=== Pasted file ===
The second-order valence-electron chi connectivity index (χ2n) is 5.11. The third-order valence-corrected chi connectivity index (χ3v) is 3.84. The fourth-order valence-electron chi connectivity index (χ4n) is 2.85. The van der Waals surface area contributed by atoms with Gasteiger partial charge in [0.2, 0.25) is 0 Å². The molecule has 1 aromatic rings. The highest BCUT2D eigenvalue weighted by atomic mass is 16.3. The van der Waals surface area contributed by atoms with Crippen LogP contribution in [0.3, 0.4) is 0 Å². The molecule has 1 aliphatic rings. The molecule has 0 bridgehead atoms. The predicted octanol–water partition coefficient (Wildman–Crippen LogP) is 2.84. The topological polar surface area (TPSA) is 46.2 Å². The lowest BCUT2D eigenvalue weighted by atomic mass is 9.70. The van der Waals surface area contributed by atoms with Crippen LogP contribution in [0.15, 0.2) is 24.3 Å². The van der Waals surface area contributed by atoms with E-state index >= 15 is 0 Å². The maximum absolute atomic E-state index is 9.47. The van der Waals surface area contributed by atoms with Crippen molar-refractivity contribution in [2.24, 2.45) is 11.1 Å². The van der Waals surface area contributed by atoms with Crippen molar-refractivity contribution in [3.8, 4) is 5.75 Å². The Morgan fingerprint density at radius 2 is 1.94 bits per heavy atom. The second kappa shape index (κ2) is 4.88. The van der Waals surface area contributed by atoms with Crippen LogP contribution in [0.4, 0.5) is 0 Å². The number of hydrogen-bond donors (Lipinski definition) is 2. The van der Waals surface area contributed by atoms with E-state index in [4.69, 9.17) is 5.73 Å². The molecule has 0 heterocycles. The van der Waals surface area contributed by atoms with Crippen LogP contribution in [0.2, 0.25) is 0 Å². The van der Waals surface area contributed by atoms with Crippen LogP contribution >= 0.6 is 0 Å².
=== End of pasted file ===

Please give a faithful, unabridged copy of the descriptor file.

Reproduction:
The second-order valence-electron chi connectivity index (χ2n) is 5.11. The third-order valence-corrected chi connectivity index (χ3v) is 3.84. The fourth-order valence-electron chi connectivity index (χ4n) is 2.85. The van der Waals surface area contributed by atoms with Gasteiger partial charge in [0.2, 0.25) is 0 Å². The molecule has 1 aromatic rings. The highest BCUT2D eigenvalue weighted by atomic mass is 16.3. The van der Waals surface area contributed by atoms with Crippen LogP contribution in [0.3, 0.4) is 0 Å². The molecule has 1 aliphatic rings. The molecule has 0 bridgehead atoms. The predicted octanol–water partition coefficient (Wildman–Crippen LogP) is 2.84. The topological polar surface area (TPSA) is 46.2 Å². The lowest BCUT2D eigenvalue weighted by atomic mass is 9.70. The van der Waals surface area contributed by atoms with Crippen LogP contribution in [0.15, 0.2) is 24.3 Å². The van der Waals surface area contributed by atoms with E-state index >= 15 is 0 Å². The maximum absolute atomic E-state index is 9.47. The van der Waals surface area contributed by atoms with Crippen molar-refractivity contribution in [2.24, 2.45) is 11.1 Å². The van der Waals surface area contributed by atoms with Crippen molar-refractivity contribution in [3.8, 4) is 5.75 Å². The Morgan fingerprint density at radius 2 is 1.94 bits per heavy atom. The second kappa shape index (κ2) is 4.88. The van der Waals surface area contributed by atoms with Crippen LogP contribution in [0.4, 0.5) is 0 Å². The number of hydrogen-bond donors (Lipinski definition) is 2. The van der Waals surface area contributed by atoms with E-state index in [4.69, 9.17) is 5.73 Å². The molecule has 0 heterocycles. The van der Waals surface area contributed by atoms with Crippen LogP contribution in [0.2, 0.25) is 0 Å². The van der Waals surface area contributed by atoms with Crippen LogP contribution >= 0.6 is 0 Å².